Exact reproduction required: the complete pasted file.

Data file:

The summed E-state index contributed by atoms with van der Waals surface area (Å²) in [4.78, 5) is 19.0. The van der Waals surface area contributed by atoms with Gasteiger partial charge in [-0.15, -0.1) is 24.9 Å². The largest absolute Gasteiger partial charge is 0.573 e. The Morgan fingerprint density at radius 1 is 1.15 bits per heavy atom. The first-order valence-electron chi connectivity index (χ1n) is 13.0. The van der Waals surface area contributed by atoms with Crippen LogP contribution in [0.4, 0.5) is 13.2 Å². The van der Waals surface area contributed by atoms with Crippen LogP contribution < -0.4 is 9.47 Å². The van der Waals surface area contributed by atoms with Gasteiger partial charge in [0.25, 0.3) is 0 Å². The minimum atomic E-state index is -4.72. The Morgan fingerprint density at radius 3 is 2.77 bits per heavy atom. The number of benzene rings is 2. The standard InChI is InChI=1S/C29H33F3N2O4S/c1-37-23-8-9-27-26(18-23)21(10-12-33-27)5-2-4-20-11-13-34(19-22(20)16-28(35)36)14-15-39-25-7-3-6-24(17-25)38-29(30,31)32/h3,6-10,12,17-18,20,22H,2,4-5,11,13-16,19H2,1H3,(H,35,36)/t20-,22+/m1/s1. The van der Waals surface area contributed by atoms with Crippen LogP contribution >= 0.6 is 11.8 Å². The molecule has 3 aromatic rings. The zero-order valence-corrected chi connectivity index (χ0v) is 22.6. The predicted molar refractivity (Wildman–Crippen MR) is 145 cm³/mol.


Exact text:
The summed E-state index contributed by atoms with van der Waals surface area (Å²) in [4.78, 5) is 19.0. The van der Waals surface area contributed by atoms with Gasteiger partial charge in [-0.15, -0.1) is 24.9 Å². The largest absolute Gasteiger partial charge is 0.573 e. The Morgan fingerprint density at radius 1 is 1.15 bits per heavy atom. The first-order valence-electron chi connectivity index (χ1n) is 13.0. The van der Waals surface area contributed by atoms with Crippen LogP contribution in [0.4, 0.5) is 13.2 Å². The van der Waals surface area contributed by atoms with Crippen LogP contribution < -0.4 is 9.47 Å². The van der Waals surface area contributed by atoms with Gasteiger partial charge in [0.25, 0.3) is 0 Å². The minimum atomic E-state index is -4.72. The Morgan fingerprint density at radius 3 is 2.77 bits per heavy atom. The number of benzene rings is 2. The standard InChI is InChI=1S/C29H33F3N2O4S/c1-37-23-8-9-27-26(18-23)21(10-12-33-27)5-2-4-20-11-13-34(19-22(20)16-28(35)36)14-15-39-25-7-3-6-24(17-25)38-29(30,31)32/h3,6-10,12,17-18,20,22H,2,4-5,11,13-16,19H2,1H3,(H,35,36)/t20-,22+/m1/s1. The van der Waals surface area contributed by atoms with Crippen LogP contribution >= 0.6 is 11.8 Å². The molecule has 3 aromatic rings. The zero-order valence-corrected chi connectivity index (χ0v) is 22.6. The predicted molar refractivity (Wildman–Crippen MR) is 145 cm³/mol.